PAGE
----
I must admit, the SouthWing SF605 will look good in any automobile. It is razor-thin and clad in black with a hint of chrome that will help modernize your car. The designers did a really good job of making this one of the most attractive car kits on the market.
We found that the volume of the speaker wasn’t as loud as the BlueAnt Supertooth 3 and the voice quality while on a phone call was only partially better than the built-in speakerphone on our mobile devices. Incoming and outgoing phone calls are registered quickly with an audible tone and flashing LED which was much appreciated, but our callers complained that there was a hint of “metallic” in our conversations. This, to me, indicates the DSP was struggling to do its job if filtering out noise and compensating for voice quality.
Battery-life was indeed hella-long. We found that the 9 days standby time that SouthWing advertises is certainly not an exaggeration. We went an entire work week commuting with the SF605 and didn’t even get one low battery warning.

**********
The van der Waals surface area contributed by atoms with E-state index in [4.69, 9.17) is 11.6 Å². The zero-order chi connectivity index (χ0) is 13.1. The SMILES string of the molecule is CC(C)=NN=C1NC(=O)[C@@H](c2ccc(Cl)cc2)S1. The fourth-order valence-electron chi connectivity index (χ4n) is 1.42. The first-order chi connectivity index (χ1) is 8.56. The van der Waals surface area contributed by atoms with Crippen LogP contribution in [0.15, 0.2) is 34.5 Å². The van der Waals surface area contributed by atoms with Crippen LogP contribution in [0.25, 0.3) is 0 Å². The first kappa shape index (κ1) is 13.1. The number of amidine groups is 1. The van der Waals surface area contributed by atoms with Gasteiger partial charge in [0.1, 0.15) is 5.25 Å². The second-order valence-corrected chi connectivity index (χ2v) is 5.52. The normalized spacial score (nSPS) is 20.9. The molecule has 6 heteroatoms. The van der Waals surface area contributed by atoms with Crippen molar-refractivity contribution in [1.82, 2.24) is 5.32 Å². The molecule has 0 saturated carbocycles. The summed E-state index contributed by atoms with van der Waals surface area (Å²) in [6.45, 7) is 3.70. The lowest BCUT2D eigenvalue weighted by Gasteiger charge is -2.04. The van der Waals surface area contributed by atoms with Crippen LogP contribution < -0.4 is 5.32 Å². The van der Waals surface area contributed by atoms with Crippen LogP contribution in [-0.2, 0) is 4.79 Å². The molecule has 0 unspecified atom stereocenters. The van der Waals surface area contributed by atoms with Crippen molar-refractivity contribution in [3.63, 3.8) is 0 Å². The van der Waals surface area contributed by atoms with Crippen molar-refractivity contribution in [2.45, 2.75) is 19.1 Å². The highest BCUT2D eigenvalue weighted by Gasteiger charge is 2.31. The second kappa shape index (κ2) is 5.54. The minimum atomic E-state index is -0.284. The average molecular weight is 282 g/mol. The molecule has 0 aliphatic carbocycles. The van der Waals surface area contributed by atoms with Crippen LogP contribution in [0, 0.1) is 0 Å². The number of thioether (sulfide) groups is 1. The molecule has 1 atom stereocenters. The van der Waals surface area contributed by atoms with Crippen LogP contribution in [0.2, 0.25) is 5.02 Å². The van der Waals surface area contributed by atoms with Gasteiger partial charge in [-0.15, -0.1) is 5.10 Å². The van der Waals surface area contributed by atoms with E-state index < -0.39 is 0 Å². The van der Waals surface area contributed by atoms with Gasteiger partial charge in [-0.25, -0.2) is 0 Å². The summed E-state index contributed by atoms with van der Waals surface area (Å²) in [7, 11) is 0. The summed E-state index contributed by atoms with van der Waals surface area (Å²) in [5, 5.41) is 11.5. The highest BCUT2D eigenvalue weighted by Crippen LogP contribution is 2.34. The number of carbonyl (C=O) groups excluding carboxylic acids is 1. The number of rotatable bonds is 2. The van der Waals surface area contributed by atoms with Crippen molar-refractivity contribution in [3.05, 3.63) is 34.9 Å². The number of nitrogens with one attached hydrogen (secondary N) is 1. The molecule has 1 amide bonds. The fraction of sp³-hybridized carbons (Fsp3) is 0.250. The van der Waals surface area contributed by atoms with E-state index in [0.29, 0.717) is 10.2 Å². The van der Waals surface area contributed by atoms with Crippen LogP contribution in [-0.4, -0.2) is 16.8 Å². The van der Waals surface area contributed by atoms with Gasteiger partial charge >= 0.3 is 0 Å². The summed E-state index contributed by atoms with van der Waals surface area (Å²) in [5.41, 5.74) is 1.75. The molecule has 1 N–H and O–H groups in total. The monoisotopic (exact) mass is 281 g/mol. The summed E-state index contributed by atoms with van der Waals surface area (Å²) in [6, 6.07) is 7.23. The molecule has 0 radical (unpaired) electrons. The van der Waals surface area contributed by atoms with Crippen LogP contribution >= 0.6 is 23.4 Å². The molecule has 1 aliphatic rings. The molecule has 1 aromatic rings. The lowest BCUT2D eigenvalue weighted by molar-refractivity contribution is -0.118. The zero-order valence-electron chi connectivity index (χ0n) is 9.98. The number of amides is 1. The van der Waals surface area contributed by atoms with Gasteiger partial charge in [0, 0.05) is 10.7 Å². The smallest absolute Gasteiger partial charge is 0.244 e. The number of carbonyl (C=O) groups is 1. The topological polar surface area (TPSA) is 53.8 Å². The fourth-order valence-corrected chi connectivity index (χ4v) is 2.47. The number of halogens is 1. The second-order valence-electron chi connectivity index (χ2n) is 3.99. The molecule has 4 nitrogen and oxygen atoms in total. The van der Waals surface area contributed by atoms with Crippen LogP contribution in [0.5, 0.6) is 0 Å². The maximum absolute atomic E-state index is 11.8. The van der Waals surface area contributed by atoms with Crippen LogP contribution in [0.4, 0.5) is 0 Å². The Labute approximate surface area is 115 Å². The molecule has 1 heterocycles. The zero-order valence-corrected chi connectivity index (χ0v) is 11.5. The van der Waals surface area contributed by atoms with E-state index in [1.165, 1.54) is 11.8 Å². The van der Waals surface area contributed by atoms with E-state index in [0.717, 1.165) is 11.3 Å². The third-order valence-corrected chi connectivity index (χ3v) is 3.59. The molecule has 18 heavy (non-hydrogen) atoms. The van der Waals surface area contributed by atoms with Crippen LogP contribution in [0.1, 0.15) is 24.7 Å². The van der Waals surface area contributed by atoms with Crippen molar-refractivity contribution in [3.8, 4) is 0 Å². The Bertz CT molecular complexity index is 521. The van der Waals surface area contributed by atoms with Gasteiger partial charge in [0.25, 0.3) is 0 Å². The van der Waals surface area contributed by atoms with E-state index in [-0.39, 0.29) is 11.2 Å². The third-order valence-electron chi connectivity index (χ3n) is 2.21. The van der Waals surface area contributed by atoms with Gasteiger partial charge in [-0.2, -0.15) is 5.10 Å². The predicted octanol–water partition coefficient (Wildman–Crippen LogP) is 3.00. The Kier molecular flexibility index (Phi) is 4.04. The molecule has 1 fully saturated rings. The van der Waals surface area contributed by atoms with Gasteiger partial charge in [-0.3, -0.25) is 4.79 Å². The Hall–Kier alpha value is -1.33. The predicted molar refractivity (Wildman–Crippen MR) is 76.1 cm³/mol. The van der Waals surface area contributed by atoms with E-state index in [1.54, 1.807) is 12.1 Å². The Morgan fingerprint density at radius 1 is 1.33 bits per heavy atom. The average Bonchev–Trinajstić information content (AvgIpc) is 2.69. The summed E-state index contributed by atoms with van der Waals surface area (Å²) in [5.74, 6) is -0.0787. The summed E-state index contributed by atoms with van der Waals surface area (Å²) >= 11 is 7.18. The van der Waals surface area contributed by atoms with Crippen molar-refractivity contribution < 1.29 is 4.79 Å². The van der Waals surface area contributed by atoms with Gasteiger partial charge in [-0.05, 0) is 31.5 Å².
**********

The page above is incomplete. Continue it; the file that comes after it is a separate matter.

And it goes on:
As nice as the SF605 is to look at on your visor, if you own a convertible or even like to have your moon-roof open, you might want to consider a different product. The speaker just did not put out that much sound and even when the windows were up and the radio was down, I still felt myself straining to hear my conversations.
For a street price of around $80, we would’ve wanted a bit more performance out of the SouthWing Car Kit. The speaker volume was just too low (unless you drive a late model Mercedes with a whisper-quiet engine) and really, the DSP embedded in the SF605 really let us down.
Legit Bottom Line:
While the $80 SouthWing SF605 Bluetooth Car Kit is certainly one of the best looking units we have reviewed, its performance let us down with underachieving voice quality and speaker volume.